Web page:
Cramer: Credit Approved On The Individual
Goldman Sachs evaluates applicants on their own individual merit, and the process is consistent with what "Goldman thought and Apple wanted," Cramer said.
"Everybody should have their own rating, which by the way is not necessarily a bad thing," he said. "Fifty percent of marriages end in divorce."
Issue Larger Than Apple
The algorithms are akin to a "black box" that may have been designed by humans with an inherent bias, Joanne Lipman, a journalist and distinguished journalism fellow at the Institute for Advanced Study in Princeton, said on CNBC's "Squawk Box" Monday.
The issue is "so much larger than Apple," as inherent bias could be widespread across "any company that is using algorithms to make decisions," Lipman said.
"We should know what's in those algorithms," she said."And it's going to get even more extreme with machine learning."
NYFS Superintendent Sheds New Light
The New York Financial Services is looking into allegations Goldman Sachs is discriminating against women who are "equally or more qualified" than men to receive the benefits of the credit card, NYFS superintendent Linda Lacewell said on CNBC's "Squawk Alley" Monday.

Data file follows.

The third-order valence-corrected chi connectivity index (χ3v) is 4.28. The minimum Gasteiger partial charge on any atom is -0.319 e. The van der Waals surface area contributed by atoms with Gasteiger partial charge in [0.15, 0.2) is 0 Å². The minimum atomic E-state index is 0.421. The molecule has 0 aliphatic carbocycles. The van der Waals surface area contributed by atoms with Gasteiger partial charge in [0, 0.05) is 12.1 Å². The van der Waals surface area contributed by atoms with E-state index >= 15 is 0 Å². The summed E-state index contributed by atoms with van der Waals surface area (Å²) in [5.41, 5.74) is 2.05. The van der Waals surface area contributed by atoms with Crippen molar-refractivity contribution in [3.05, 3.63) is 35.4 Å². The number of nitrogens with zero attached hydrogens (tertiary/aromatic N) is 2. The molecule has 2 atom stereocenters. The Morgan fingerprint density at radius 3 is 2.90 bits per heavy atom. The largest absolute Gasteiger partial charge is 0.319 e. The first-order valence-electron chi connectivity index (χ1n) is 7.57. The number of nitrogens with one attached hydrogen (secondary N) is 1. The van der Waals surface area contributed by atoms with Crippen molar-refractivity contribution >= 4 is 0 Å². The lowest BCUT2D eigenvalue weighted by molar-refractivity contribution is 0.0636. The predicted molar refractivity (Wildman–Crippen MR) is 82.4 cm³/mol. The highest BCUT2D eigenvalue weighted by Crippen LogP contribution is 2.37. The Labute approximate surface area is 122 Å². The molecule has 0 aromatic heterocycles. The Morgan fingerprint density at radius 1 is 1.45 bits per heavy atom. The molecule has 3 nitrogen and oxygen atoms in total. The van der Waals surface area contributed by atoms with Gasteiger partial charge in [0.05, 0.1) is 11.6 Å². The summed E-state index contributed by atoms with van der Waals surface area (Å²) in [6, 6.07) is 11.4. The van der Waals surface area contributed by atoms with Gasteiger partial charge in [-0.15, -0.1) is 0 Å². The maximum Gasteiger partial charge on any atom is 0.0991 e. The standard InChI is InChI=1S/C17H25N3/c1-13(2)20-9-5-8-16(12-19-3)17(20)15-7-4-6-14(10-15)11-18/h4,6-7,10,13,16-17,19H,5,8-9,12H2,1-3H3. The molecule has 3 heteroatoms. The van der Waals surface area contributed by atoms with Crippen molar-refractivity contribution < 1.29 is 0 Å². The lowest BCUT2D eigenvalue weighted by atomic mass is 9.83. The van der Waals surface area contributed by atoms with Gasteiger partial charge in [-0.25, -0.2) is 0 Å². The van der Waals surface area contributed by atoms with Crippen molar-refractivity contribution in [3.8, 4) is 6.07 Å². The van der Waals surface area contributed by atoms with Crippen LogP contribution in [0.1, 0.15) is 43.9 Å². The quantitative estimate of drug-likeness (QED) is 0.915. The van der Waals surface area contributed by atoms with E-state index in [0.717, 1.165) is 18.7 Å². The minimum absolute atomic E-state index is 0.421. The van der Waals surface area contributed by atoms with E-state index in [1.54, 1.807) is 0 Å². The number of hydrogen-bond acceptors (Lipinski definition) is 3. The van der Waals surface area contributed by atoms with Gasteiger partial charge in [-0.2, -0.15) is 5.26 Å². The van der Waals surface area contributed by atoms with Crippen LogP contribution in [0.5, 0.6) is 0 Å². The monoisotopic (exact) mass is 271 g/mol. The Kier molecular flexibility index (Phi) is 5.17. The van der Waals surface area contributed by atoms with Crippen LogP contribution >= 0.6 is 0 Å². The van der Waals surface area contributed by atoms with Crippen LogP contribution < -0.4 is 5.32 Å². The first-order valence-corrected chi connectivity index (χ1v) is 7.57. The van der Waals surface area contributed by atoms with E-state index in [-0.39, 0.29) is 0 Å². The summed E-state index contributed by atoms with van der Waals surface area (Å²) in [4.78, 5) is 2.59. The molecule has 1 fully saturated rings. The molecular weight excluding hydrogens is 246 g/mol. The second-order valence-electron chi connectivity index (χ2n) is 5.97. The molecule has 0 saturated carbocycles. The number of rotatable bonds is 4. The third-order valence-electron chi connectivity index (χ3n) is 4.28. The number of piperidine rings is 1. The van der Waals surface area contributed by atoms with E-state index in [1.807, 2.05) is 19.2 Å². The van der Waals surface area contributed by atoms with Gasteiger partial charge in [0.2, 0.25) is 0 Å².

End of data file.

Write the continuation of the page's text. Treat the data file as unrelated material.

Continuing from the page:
Discrimination against any one group is illegal in New York, and the organization will take a look into allegations of wrongdoings, she said.
Companies ca not use the excuse that wrongdoings were conducted by a machine irrespective of intent, Lacewell said.
The NYFS has already contacted Goldman Sachs and requested information on its algorithm, and the two sides will likely gather as early as Tuesday, she said.
Apple shares were trading 0.6% higher at $261.71 at the time of publication, while Goldman Sachs shares were down 1.5% at $219.57.
Photo courtesy of Apple.